The book is told in a first person point of view from Mary and I found I really connected with her, even when I couldn’t understand or agree with her motives. She’s unwilling to accept that there’s nothing other than their village and the unconsecrated and yearns for an ocean she doesn’t even know for sure exists anymore. At times her desperation to seek more is selfish and driven, putting the lives of others at risk. She’s not always likeable but she is admirable. Imagine if the pioneers from our past hadn’t taken that risk to step into uncharted territories? We wouldn’t have the world we have now. I imagine they must have been something like Mary, focused and determined in their belief that there is something more, even at the cost of others and their own lives. There’s also a love triangle between Mary and brothers Harold and Travis which I thought was beautifully and realistically written and the flaws and weaknesses it reveals in Mary make her all the more believable and convincing as a character.

Having never read a zombie book before, I wasn’t sure really what to expect from The Unconsecrated. They are truly terrifying; their constant threatening presence is menacing and gripping. Yet at the same time I felt sorry for them. I guess I was expecting evil and senseless violence, and don’t get me wrong they are horrific in their one and only quest to seek out humans and kill. However becoming unconsecrated is like an illness, a plague. In one scene early on in the book, we see the transformation of one of Mary’s family into unconsecrated and it’s heartbreaking. There is something shockingly tortured and pitiful about Carrie Ryan’s living dead, which makes the book all the more haunting.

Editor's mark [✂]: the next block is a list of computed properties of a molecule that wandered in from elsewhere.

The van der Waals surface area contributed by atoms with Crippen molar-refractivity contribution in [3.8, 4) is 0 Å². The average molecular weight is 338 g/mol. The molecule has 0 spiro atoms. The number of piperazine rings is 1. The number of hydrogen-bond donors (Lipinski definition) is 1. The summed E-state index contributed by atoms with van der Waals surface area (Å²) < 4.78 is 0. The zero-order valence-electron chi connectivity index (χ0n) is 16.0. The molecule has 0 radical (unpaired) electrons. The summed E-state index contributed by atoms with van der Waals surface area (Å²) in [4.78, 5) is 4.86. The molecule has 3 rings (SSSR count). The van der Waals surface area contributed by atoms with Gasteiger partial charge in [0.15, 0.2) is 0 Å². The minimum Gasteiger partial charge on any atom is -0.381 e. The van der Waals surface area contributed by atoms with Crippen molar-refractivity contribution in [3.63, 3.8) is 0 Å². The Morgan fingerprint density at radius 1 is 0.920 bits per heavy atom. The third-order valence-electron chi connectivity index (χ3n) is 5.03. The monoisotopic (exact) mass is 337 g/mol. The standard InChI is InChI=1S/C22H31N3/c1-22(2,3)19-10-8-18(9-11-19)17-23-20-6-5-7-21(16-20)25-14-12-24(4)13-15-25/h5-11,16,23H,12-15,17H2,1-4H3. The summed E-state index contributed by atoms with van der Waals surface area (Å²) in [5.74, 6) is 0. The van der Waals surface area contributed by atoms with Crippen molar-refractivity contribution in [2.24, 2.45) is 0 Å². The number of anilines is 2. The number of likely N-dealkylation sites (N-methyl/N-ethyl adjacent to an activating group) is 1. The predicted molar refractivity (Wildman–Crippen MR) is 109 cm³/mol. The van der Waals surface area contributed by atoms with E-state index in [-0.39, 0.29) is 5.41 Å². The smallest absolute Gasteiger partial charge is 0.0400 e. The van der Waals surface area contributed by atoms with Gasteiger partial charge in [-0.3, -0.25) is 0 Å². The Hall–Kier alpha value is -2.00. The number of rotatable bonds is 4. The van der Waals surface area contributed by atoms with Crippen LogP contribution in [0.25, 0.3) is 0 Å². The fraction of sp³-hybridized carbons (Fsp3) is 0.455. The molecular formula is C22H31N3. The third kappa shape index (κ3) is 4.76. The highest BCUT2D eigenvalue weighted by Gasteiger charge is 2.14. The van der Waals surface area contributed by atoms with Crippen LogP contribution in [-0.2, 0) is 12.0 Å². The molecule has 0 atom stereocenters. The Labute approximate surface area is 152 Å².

While overall I was completely awed and won over by The Forest of Hands and Teeth, I do have a small niggle. I’d have liked to know more about The Sisterhood and what they were all about. They are cloaked in mystery and clearly know more than they are letting on, yet once the village is breached they are forgotten and we never find out what it is they hide and why. I felt this was a loose strand that was never tied up and left me with many questions when I turned the last page. Perhaps this is a thread Carrie Ryan picks up in follow up books, The Dead Tossed Waves (released earlier this year and which I have yet to read) and The Dark and Hollow Places (due for release in March 2011)

The Forest of Hands and Teeth pretty much blew me away and completely changed my opinion on Zombie books. It certainly isn’t a pleasant, fun read, as it’s very dark and tragic. But it is always gripping and Ryan’s beautiful prose captured me emotionally and had me hooked throughout. I finished the book in less than a day and couldn’t stop thinking about it afterwards. Mary’s fight for survival and determination to find more makes her an admirable character and her flaws give her real depth. Most of all I was completely convinced by Carrie Ryan’s world of the Unconsecrated, something I hadn’t believed I would when I set out. I’m glad I gave this book a chance and I’m now a convert to zombies and will be looking out for more!

Many Thanks to Sya for inviting me to take part in her Week Of The Living Dead here at The Mountains Of Instead.

Next up during The Week of The Living Dead...
A musical delight - singing zombies, who knew?